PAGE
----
We need to embrace the truths that hurt

I’ll start off by explaining why I do the job I do. Simply, I want people to have a better experience of work, to feel safe at work, to be fairly rewarded in exchange for their efforts. You can call it making work better, making work human or any other nomenclature that is in the current vogue.

One of the downsides of my role is that no matter how hard I work, no matter what improvements and changes we make, there will always be challenges and questions about where we could have done more. That’s just the nature of the work we do in the society that we currently live in. The challenges will be different, but we have to accept that no matter what we do, it will never be enough.

One of the downsides of this is that we can homogenise criticism of our practice as always being unfair. “That’s employees for you, never happy” or, “If managers just did their jobs, we wouldn’t have to deal with any of this”. And the danger of this is we fail to see the truths that we need to embrace.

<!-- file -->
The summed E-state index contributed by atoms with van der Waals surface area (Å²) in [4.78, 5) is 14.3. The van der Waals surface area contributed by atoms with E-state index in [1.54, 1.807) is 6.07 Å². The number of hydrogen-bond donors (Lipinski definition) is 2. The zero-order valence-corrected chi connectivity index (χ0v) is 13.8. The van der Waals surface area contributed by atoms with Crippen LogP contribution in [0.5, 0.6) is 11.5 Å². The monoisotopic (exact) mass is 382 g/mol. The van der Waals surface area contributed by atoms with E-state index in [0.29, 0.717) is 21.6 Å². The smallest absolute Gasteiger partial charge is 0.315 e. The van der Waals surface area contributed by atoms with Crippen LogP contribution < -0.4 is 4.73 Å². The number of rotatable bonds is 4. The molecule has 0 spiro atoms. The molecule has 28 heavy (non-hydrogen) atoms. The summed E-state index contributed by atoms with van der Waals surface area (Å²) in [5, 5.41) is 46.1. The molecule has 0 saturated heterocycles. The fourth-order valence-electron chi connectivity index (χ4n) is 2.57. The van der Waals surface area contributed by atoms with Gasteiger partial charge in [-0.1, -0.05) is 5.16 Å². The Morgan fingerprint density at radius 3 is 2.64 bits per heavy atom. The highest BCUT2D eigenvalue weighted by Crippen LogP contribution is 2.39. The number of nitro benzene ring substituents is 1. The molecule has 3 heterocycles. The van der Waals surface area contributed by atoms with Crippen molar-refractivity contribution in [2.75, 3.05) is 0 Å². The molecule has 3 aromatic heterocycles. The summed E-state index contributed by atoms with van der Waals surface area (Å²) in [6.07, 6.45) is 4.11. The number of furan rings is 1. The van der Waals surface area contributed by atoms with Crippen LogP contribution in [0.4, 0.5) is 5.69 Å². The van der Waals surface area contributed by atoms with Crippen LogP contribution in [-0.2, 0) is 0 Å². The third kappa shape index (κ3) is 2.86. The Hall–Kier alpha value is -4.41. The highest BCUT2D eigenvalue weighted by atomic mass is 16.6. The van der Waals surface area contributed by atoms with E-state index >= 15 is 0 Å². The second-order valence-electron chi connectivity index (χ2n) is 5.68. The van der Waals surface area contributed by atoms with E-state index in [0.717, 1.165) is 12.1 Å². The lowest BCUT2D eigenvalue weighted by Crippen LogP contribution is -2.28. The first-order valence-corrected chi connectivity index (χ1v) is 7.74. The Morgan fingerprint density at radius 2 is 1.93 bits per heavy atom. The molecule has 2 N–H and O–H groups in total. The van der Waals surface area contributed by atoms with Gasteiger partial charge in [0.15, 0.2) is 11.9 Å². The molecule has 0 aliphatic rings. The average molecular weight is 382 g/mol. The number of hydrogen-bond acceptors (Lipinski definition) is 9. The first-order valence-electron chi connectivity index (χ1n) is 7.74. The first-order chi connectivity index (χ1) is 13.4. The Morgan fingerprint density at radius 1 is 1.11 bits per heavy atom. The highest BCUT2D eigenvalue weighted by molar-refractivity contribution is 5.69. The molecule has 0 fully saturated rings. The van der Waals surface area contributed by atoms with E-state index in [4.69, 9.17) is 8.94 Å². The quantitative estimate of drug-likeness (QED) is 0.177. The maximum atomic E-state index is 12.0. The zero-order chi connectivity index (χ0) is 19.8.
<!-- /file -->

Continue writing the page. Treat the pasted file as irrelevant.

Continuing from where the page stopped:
Just because we will always be the focus of challenge doesn’t mean that some of it isn’t justified. Just because we are doing our best and trying our hardest, doesn’t mean we don’t get things wrong. Just because we want to do good, doesn’t mean we sometimes don’t wrong.

Knowing how to separate out the noise from the real issues is critically important and incredibly hard. Listening to the truths that hurt is at the heart of exceptional practice. If we want to be better, if we strive to be the best, if we believe in creating something that can be called a legacy, then we need to recognise that sometimes we get things wrong.